1 A Good Fool Is Hard To Find
2 All About My Girl
3 Black Cat Bone
4 T-Bone Shuffle
5 Talkin Women
Blue For Stevie
7 Master Charge
There has never been and may never be again a bluesman quite like Albert Collins. "The Master Of
The Telecaster" was born on October 1, 1932, in Leona, Texas. A cousin of the legendary Lightnin' Hopkins, Collins emerged
with a blues sound and style all his own, featuring a combination of icy echo, shattering, ringing, sustained high notes,
an ultra-percussive right-hand attack, and an unheard-of minor key guitar tuning (taught to him by his cousin Willow Young).
Deeply influenced by T-Bone Walker, John Lee Hooker and Gatemouth Brown, Collins absorbed the sounds of Mississippi, Chicago,
and especially Texas. He formed his own band in 1952, packing clubs around Houston. In the early 1960s, Collins' "cool
sound" instrumentals like the million-seller Frosty (recorded with a young Johnny Winter and Janis Joplin in attendance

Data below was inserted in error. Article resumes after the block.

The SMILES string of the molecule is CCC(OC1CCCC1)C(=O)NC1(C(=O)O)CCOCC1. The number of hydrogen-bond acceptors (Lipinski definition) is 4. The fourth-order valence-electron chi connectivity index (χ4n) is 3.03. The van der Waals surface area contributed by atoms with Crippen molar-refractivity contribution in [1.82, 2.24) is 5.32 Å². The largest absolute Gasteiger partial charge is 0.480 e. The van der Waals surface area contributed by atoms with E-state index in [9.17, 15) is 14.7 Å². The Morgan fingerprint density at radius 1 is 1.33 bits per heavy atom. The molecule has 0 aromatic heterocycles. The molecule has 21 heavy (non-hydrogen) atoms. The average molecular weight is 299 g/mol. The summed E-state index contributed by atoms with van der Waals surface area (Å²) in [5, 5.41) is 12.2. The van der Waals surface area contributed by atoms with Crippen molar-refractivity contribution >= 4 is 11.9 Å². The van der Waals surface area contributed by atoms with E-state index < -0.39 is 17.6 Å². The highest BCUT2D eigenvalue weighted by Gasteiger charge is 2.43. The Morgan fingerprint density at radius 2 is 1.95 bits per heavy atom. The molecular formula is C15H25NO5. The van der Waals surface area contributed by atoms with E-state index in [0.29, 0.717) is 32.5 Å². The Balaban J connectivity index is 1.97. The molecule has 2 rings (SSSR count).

at the studio) and follow-ups Sno Cone and Thaw Out were all over R&B radio. Soon he was sharing stages with his idols
Gatemouth Brown and T-Bone Walker.
Then, in the mid-'60s (following a move from Texas to Kansas City to California),
Collins broke into the rock 'n' roll world, releasing three albums produced by members of Canned Heat, and began playing the
San Francisco psychedelic circuit. But Albert's greatest success came after he signed with Alligator in 1978 and cut Ice Pickin'.
It won the Best Blues Album of the Year Award from the Montreux Jazz Festival, and was nominated for a Grammy. His following
Alligator albums helped earn Collins every award the blues world had to offer. And, along with Johnny Copeland and Robert
Cray (who decided on a career as a bluesman after seeing Collins play his high school prom) Collins cut the Grammy-winning
Even after he was firmly established as a major modern bluesman, Collins never got too big for his fans
and friends, and never took things easy. And he never relinquished the wheel of his battered tour bus that he loved to drive
so much. Along with his band, The Icebreakers, Collins' live shows -- driven by his kinetic stage presence -- were legendary
testaments to the power of the blues. With his untimely death in 1993, Albert Collins left behind a blues legacy that continues
to amaze and delight blues fans all over the world.